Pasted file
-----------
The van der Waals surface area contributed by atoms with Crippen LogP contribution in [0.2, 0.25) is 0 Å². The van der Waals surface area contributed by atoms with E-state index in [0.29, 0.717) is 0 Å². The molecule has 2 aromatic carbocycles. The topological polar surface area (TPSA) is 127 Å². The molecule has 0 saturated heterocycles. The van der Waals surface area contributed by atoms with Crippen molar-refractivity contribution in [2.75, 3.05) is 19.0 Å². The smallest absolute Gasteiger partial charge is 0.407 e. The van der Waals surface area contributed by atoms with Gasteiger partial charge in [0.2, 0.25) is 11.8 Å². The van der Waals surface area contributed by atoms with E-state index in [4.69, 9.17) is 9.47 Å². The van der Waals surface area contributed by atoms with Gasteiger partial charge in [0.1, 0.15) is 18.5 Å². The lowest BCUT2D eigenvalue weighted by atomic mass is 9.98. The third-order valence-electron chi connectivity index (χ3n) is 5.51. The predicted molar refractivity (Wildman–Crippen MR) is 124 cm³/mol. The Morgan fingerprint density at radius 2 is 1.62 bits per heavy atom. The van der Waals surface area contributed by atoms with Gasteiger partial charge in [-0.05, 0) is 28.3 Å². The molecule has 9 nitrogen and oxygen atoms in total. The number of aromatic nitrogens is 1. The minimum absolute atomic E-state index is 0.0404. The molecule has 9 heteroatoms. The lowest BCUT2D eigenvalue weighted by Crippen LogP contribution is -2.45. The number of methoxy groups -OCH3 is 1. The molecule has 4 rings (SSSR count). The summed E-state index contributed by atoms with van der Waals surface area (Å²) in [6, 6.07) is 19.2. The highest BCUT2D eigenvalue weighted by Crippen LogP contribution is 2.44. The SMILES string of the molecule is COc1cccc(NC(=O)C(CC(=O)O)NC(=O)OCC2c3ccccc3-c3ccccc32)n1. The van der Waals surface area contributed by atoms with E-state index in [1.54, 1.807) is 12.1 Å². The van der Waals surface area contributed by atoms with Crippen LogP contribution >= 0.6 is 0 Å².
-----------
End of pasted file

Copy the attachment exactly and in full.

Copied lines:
The van der Waals surface area contributed by atoms with Crippen LogP contribution in [0.2, 0.25) is 0 Å². The van der Waals surface area contributed by atoms with E-state index in [0.29, 0.717) is 0 Å². The molecule has 2 aromatic carbocycles. The topological polar surface area (TPSA) is 127 Å². The molecule has 0 saturated heterocycles. The van der Waals surface area contributed by atoms with Crippen molar-refractivity contribution in [2.75, 3.05) is 19.0 Å². The smallest absolute Gasteiger partial charge is 0.407 e. The van der Waals surface area contributed by atoms with Gasteiger partial charge in [0.2, 0.25) is 11.8 Å². The van der Waals surface area contributed by atoms with E-state index in [4.69, 9.17) is 9.47 Å². The van der Waals surface area contributed by atoms with Gasteiger partial charge in [0.1, 0.15) is 18.5 Å². The lowest BCUT2D eigenvalue weighted by atomic mass is 9.98. The third-order valence-electron chi connectivity index (χ3n) is 5.51. The predicted molar refractivity (Wildman–Crippen MR) is 124 cm³/mol. The Morgan fingerprint density at radius 2 is 1.62 bits per heavy atom. The van der Waals surface area contributed by atoms with Gasteiger partial charge in [-0.05, 0) is 28.3 Å². The molecule has 9 nitrogen and oxygen atoms in total. The number of aromatic nitrogens is 1. The minimum absolute atomic E-state index is 0.0404. The molecule has 9 heteroatoms. The lowest BCUT2D eigenvalue weighted by Crippen LogP contribution is -2.45. The number of methoxy groups -OCH3 is 1. The molecule has 4 rings (SSSR count). The summed E-state index contributed by atoms with van der Waals surface area (Å²) in [6, 6.07) is 19.2. The highest BCUT2D eigenvalue weighted by Crippen LogP contribution is 2.44. The SMILES string of the molecule is COc1cccc(NC(=O)C(CC(=O)O)NC(=O)OCC2c3ccccc3-c3ccccc32)n1. The van der Waals surface area contributed by atoms with E-state index in [1.54, 1.807) is 12.1 Å². The van der Waals surface area contributed by atoms with Crippen LogP contribution >= 0.6 is 0 Å².